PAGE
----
He’ll let an office with no view do the talking for him.


It’s not an outcome Michael has considered. He planned from the start for Ray’s likely inability to keep pace on the mission. Ray was a good spy, but everyone passes their prime. There’s no real shame in that, just a long and slow disappointment, but Michael can’t judge him, because he still remembers the Ray that recruited him, that trained him, that awed him with his brilliance.

It could be him someday, but not today. Michael has the hospital covered. He has his team at strategic checkpoints. If one of them missing something, there’s still someone to back them up. And his team is well briefed and well prepared. They can do this.

They do.

But Michael doesn’t count on Higgins joining the fight. He doesn’t count on the older man to come out firing when it’s needed. He doesn’t think his boss has it in him. Higgins has been sitting behind a desk so long -- Michael’s always assumed.

It was an oversight.

A big one.

At Higgins’ funeral, Michael lingers after at the gravestone. He sighs, shaking his head. “Not much surprises me,” he says finally. “But you surprised me. I’m just sorry I didn’t see it sooner.”

It doesn’t come to that, though. Higgins’ gesture, while heroic, ultimately turns out okay. Everyone lives; everyone’s okay.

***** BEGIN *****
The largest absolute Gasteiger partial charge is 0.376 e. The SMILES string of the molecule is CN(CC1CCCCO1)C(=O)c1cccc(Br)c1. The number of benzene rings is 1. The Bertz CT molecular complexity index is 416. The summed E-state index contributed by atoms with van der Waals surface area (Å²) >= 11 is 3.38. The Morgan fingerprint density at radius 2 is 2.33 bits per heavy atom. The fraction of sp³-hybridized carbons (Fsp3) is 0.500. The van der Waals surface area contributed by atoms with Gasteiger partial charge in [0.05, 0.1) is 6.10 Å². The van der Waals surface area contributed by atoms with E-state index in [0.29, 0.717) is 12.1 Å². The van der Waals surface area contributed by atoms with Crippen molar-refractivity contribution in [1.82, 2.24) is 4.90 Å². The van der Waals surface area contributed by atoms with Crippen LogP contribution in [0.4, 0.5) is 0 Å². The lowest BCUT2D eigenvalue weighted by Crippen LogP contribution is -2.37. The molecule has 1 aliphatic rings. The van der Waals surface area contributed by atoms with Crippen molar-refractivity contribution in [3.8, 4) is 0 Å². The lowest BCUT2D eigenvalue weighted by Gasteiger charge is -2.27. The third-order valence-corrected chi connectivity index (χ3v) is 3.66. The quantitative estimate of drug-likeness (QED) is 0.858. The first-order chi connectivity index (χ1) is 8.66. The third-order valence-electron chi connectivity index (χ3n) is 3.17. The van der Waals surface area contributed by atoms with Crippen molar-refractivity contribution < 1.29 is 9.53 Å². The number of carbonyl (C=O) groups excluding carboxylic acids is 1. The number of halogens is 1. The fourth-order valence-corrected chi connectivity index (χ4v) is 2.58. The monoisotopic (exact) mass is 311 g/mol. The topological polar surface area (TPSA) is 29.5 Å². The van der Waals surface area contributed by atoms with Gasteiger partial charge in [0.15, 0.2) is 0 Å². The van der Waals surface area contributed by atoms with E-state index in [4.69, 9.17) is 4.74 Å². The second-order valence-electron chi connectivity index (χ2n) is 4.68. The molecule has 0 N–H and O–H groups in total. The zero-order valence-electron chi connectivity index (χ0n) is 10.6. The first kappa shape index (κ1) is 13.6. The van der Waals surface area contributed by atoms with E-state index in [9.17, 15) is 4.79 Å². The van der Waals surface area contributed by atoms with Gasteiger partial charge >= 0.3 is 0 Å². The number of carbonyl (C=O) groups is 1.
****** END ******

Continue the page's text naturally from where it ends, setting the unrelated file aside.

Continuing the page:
Michael takes Ray and the team out for drinks to celebrate. The next day, he tips his head when he passes Higgins in the hall, a subtle sign of respect, just because.


The minute he sees the footage, everything comes rushing back. It took them months to get over Carson -- months before Higgins finally coerced them into dropping all the wayward theories and possible alternative outcomes. Michael had always believed it was possible -- even likely -- that Simms was alive. He wouldn’t have stopped looking, except Casey and Billy would have followed him and lost their careers for it.

Sometimes he still wakes up, thinking about where Carson Simms really is. He sits, wide awake on his couch in the middle of the night, and goes over his notes, looking for a clue he’d missed, for a detail he’d failed to consider.

And now, here it is: proof of life.

Three years too late.

But now that he has it, nothing will stop Michael. No laws, no orders, no possible risks. He’s going to finish this -- no matter what.

Things go better than he expects, in all honesty. They find Salazar; they infiltrate his compound. And there’s Carson, bound and chained and very much alive.

Three years, Michael thinks. They smile and they joke and they hug, but three years. The fact that it’s earned him and his team arrest warrants seems like a small price to pay. Michael thinks he can fix that. Simms spent three years as a captive; Michael can handle a few weeks on the lam.

The team still takes it hard.

But Michael has a plan.

They have the plates. Now they just need Salazar. And Higgins will barter their freedom from there. It’s not easy to set up, but this is Michael’s area of expertise. He excuses himself from the motel room to make a few calls, and Doris goes out to meet a few local contacts to see what she can learn.

On his way back, he realizes how good it feels. To have Simms back; to know that they didn’t fail -- not completely. Three years is a long time, but Michael will take the win for exactly what it is.